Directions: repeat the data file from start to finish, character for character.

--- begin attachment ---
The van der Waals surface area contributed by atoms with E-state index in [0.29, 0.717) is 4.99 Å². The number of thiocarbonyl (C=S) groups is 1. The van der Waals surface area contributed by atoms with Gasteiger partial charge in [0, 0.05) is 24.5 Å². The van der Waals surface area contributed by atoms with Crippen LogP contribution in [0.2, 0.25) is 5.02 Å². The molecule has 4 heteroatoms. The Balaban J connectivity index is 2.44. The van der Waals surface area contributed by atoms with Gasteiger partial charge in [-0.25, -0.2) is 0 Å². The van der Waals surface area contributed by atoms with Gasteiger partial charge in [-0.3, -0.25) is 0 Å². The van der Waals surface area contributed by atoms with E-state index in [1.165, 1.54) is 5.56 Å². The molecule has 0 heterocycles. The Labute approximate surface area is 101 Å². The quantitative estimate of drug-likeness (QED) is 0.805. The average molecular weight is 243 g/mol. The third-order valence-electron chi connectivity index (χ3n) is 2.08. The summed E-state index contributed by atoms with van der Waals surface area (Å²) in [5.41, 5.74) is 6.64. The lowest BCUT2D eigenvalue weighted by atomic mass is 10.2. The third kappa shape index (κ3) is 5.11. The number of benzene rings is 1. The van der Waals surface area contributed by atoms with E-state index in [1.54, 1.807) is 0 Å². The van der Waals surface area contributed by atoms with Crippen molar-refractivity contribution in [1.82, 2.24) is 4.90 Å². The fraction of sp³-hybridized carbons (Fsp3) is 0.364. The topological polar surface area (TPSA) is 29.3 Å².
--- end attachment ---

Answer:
The van der Waals surface area contributed by atoms with E-state index in [0.29, 0.717) is 4.99 Å². The number of thiocarbonyl (C=S) groups is 1. The van der Waals surface area contributed by atoms with Gasteiger partial charge in [0, 0.05) is 24.5 Å². The van der Waals surface area contributed by atoms with Crippen LogP contribution in [0.2, 0.25) is 5.02 Å². The molecule has 4 heteroatoms. The Balaban J connectivity index is 2.44. The van der Waals surface area contributed by atoms with Gasteiger partial charge in [-0.25, -0.2) is 0 Å². The van der Waals surface area contributed by atoms with Gasteiger partial charge in [-0.3, -0.25) is 0 Å². The van der Waals surface area contributed by atoms with E-state index in [1.165, 1.54) is 5.56 Å². The molecule has 0 heterocycles. The Labute approximate surface area is 101 Å². The quantitative estimate of drug-likeness (QED) is 0.805. The average molecular weight is 243 g/mol. The third-order valence-electron chi connectivity index (χ3n) is 2.08. The summed E-state index contributed by atoms with van der Waals surface area (Å²) in [5.41, 5.74) is 6.64. The lowest BCUT2D eigenvalue weighted by atomic mass is 10.2. The third kappa shape index (κ3) is 5.11. The number of benzene rings is 1. The van der Waals surface area contributed by atoms with E-state index in [1.54, 1.807) is 0 Å². The van der Waals surface area contributed by atoms with Crippen molar-refractivity contribution in [1.82, 2.24) is 4.90 Å². The fraction of sp³-hybridized carbons (Fsp3) is 0.364. The topological polar surface area (TPSA) is 29.3 Å².